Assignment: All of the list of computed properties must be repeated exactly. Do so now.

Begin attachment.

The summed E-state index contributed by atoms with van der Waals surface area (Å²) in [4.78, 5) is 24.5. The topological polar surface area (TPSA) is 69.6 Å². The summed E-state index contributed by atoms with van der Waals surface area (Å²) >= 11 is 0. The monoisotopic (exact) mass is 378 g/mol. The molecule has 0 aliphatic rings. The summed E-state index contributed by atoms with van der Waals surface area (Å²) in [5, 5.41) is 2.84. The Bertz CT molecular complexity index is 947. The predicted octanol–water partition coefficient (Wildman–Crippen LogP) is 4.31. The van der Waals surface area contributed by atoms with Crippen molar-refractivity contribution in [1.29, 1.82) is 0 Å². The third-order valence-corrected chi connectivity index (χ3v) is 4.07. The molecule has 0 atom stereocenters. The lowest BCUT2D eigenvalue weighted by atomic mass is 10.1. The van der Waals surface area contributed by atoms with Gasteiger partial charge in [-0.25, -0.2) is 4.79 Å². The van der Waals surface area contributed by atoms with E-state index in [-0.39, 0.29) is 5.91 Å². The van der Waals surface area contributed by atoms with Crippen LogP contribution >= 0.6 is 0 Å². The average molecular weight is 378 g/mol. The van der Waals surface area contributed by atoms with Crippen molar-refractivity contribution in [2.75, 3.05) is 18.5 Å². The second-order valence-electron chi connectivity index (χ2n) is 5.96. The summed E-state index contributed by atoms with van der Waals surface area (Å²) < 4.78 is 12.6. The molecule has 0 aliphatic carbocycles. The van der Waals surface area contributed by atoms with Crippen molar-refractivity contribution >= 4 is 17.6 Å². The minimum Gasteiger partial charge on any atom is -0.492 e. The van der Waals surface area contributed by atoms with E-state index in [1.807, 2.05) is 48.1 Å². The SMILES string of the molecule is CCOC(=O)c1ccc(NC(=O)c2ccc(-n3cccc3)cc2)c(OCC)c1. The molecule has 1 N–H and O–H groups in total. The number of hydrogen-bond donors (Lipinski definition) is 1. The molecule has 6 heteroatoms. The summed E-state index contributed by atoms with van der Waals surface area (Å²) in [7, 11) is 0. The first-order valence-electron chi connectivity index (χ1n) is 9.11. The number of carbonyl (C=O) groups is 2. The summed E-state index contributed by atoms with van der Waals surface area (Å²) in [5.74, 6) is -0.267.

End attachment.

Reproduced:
The summed E-state index contributed by atoms with van der Waals surface area (Å²) in [4.78, 5) is 24.5. The topological polar surface area (TPSA) is 69.6 Å². The summed E-state index contributed by atoms with van der Waals surface area (Å²) >= 11 is 0. The monoisotopic (exact) mass is 378 g/mol. The molecule has 0 aliphatic rings. The summed E-state index contributed by atoms with van der Waals surface area (Å²) in [5, 5.41) is 2.84. The Bertz CT molecular complexity index is 947. The predicted octanol–water partition coefficient (Wildman–Crippen LogP) is 4.31. The van der Waals surface area contributed by atoms with Crippen molar-refractivity contribution in [1.29, 1.82) is 0 Å². The third-order valence-corrected chi connectivity index (χ3v) is 4.07. The molecule has 0 atom stereocenters. The lowest BCUT2D eigenvalue weighted by atomic mass is 10.1. The van der Waals surface area contributed by atoms with Gasteiger partial charge in [-0.25, -0.2) is 4.79 Å². The van der Waals surface area contributed by atoms with E-state index in [-0.39, 0.29) is 5.91 Å². The van der Waals surface area contributed by atoms with Crippen LogP contribution >= 0.6 is 0 Å². The average molecular weight is 378 g/mol. The van der Waals surface area contributed by atoms with Crippen molar-refractivity contribution in [2.75, 3.05) is 18.5 Å². The second-order valence-electron chi connectivity index (χ2n) is 5.96. The summed E-state index contributed by atoms with van der Waals surface area (Å²) < 4.78 is 12.6. The molecule has 0 aliphatic carbocycles. The van der Waals surface area contributed by atoms with Crippen molar-refractivity contribution >= 4 is 17.6 Å². The minimum Gasteiger partial charge on any atom is -0.492 e. The van der Waals surface area contributed by atoms with E-state index in [1.807, 2.05) is 48.1 Å². The SMILES string of the molecule is CCOC(=O)c1ccc(NC(=O)c2ccc(-n3cccc3)cc2)c(OCC)c1. The molecule has 1 N–H and O–H groups in total. The number of hydrogen-bond donors (Lipinski definition) is 1. The molecule has 6 heteroatoms. The summed E-state index contributed by atoms with van der Waals surface area (Å²) in [7, 11) is 0. The first-order valence-electron chi connectivity index (χ1n) is 9.11. The number of carbonyl (C=O) groups is 2. The summed E-state index contributed by atoms with van der Waals surface area (Å²) in [5.74, 6) is -0.267.